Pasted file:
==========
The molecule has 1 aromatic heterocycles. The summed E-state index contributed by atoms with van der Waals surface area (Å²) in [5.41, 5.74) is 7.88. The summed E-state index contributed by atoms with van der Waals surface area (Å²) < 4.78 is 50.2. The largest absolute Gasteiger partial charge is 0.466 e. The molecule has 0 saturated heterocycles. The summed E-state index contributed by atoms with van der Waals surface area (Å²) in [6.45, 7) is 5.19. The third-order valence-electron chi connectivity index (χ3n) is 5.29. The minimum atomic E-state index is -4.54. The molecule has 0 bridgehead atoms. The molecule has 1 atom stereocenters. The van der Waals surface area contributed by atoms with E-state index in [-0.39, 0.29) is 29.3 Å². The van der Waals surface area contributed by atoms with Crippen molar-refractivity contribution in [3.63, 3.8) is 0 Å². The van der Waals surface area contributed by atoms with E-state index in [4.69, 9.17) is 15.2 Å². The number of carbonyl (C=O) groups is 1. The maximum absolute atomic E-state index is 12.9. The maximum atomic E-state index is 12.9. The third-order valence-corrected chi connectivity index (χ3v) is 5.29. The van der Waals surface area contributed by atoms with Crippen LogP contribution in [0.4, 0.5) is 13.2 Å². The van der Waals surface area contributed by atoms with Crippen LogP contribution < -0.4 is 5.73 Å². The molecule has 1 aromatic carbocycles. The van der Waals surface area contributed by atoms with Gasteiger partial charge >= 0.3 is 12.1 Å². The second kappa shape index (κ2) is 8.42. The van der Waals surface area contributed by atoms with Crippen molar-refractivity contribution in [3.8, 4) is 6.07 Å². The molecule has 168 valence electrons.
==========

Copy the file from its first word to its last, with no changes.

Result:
The molecule has 1 aromatic heterocycles. The summed E-state index contributed by atoms with van der Waals surface area (Å²) in [5.41, 5.74) is 7.88. The summed E-state index contributed by atoms with van der Waals surface area (Å²) < 4.78 is 50.2. The largest absolute Gasteiger partial charge is 0.466 e. The molecule has 0 saturated heterocycles. The summed E-state index contributed by atoms with van der Waals surface area (Å²) in [6.45, 7) is 5.19. The third-order valence-electron chi connectivity index (χ3n) is 5.29. The minimum atomic E-state index is -4.54. The molecule has 0 bridgehead atoms. The molecule has 1 atom stereocenters. The van der Waals surface area contributed by atoms with E-state index in [-0.39, 0.29) is 29.3 Å². The van der Waals surface area contributed by atoms with Crippen molar-refractivity contribution in [3.63, 3.8) is 0 Å². The van der Waals surface area contributed by atoms with E-state index in [4.69, 9.17) is 15.2 Å². The number of carbonyl (C=O) groups is 1. The maximum absolute atomic E-state index is 12.9. The maximum atomic E-state index is 12.9. The third-order valence-corrected chi connectivity index (χ3v) is 5.29. The van der Waals surface area contributed by atoms with Crippen LogP contribution in [0.4, 0.5) is 13.2 Å². The van der Waals surface area contributed by atoms with Crippen LogP contribution < -0.4 is 5.73 Å². The molecule has 1 aromatic carbocycles. The van der Waals surface area contributed by atoms with Gasteiger partial charge >= 0.3 is 12.1 Å². The second kappa shape index (κ2) is 8.42. The van der Waals surface area contributed by atoms with Crippen molar-refractivity contribution in [3.8, 4) is 6.07 Å². The molecule has 168 valence electrons.